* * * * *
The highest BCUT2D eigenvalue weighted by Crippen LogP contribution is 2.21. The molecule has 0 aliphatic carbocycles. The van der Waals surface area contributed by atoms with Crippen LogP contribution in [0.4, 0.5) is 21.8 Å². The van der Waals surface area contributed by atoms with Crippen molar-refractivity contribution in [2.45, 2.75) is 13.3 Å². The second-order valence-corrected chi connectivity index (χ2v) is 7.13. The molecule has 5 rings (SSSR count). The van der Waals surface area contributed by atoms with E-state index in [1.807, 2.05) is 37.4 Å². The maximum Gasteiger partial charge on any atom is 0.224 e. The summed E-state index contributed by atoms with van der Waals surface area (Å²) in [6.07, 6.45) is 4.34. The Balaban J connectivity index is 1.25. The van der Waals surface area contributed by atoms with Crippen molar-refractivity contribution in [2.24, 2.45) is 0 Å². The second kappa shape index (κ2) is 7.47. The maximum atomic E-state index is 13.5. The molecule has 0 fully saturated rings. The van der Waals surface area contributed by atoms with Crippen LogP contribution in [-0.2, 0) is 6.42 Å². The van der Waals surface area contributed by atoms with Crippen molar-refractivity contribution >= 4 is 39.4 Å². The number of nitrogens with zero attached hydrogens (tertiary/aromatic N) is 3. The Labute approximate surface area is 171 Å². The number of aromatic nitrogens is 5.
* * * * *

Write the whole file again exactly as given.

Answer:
The highest BCUT2D eigenvalue weighted by Crippen LogP contribution is 2.21. The molecule has 0 aliphatic carbocycles. The van der Waals surface area contributed by atoms with Crippen LogP contribution in [0.4, 0.5) is 21.8 Å². The van der Waals surface area contributed by atoms with Crippen molar-refractivity contribution in [2.45, 2.75) is 13.3 Å². The second-order valence-corrected chi connectivity index (χ2v) is 7.13. The molecule has 5 rings (SSSR count). The van der Waals surface area contributed by atoms with E-state index in [1.807, 2.05) is 37.4 Å². The maximum Gasteiger partial charge on any atom is 0.224 e. The summed E-state index contributed by atoms with van der Waals surface area (Å²) in [6.07, 6.45) is 4.34. The Balaban J connectivity index is 1.25. The van der Waals surface area contributed by atoms with Crippen molar-refractivity contribution in [2.24, 2.45) is 0 Å². The second kappa shape index (κ2) is 7.47. The maximum atomic E-state index is 13.5. The molecule has 0 fully saturated rings. The van der Waals surface area contributed by atoms with Crippen LogP contribution in [-0.2, 0) is 6.42 Å². The van der Waals surface area contributed by atoms with Crippen molar-refractivity contribution >= 4 is 39.4 Å². The number of nitrogens with zero attached hydrogens (tertiary/aromatic N) is 3. The Labute approximate surface area is 171 Å². The number of aromatic nitrogens is 5.